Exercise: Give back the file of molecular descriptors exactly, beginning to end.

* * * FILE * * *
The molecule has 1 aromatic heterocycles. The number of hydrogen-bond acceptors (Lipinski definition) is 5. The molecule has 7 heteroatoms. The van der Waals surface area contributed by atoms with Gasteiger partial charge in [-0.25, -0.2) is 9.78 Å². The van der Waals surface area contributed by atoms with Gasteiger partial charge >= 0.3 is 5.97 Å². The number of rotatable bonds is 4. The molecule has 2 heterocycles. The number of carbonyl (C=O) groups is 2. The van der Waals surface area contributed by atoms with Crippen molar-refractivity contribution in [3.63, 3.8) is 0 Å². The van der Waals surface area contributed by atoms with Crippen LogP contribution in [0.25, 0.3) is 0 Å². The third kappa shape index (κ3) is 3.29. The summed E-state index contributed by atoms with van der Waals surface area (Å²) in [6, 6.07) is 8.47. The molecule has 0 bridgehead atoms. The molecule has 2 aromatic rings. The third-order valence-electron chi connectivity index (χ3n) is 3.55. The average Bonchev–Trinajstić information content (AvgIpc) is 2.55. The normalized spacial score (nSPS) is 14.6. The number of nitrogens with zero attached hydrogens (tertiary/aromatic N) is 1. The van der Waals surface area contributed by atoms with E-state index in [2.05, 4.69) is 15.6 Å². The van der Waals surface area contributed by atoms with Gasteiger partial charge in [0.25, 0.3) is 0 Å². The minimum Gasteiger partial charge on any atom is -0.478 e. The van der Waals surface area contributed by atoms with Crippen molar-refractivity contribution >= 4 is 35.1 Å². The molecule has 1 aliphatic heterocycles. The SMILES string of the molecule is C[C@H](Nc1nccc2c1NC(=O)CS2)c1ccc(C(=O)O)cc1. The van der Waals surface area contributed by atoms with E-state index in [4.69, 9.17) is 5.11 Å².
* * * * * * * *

The molecule has 1 aromatic heterocycles. The number of hydrogen-bond acceptors (Lipinski definition) is 5. The molecule has 7 heteroatoms. The van der Waals surface area contributed by atoms with Gasteiger partial charge in [-0.25, -0.2) is 9.78 Å². The van der Waals surface area contributed by atoms with Gasteiger partial charge >= 0.3 is 5.97 Å². The number of rotatable bonds is 4. The molecule has 2 heterocycles. The number of carbonyl (C=O) groups is 2. The van der Waals surface area contributed by atoms with Crippen molar-refractivity contribution in [3.63, 3.8) is 0 Å². The van der Waals surface area contributed by atoms with Crippen LogP contribution in [0.25, 0.3) is 0 Å². The third kappa shape index (κ3) is 3.29. The summed E-state index contributed by atoms with van der Waals surface area (Å²) in [6, 6.07) is 8.47. The molecule has 0 bridgehead atoms. The molecule has 2 aromatic rings. The third-order valence-electron chi connectivity index (χ3n) is 3.55. The average Bonchev–Trinajstić information content (AvgIpc) is 2.55. The normalized spacial score (nSPS) is 14.6. The number of nitrogens with zero attached hydrogens (tertiary/aromatic N) is 1. The van der Waals surface area contributed by atoms with E-state index in [2.05, 4.69) is 15.6 Å². The van der Waals surface area contributed by atoms with Gasteiger partial charge in [0.25, 0.3) is 0 Å². The minimum Gasteiger partial charge on any atom is -0.478 e. The van der Waals surface area contributed by atoms with Crippen molar-refractivity contribution >= 4 is 35.1 Å². The molecule has 1 aliphatic heterocycles. The SMILES string of the molecule is C[C@H](Nc1nccc2c1NC(=O)CS2)c1ccc(C(=O)O)cc1. The van der Waals surface area contributed by atoms with E-state index in [4.69, 9.17) is 5.11 Å².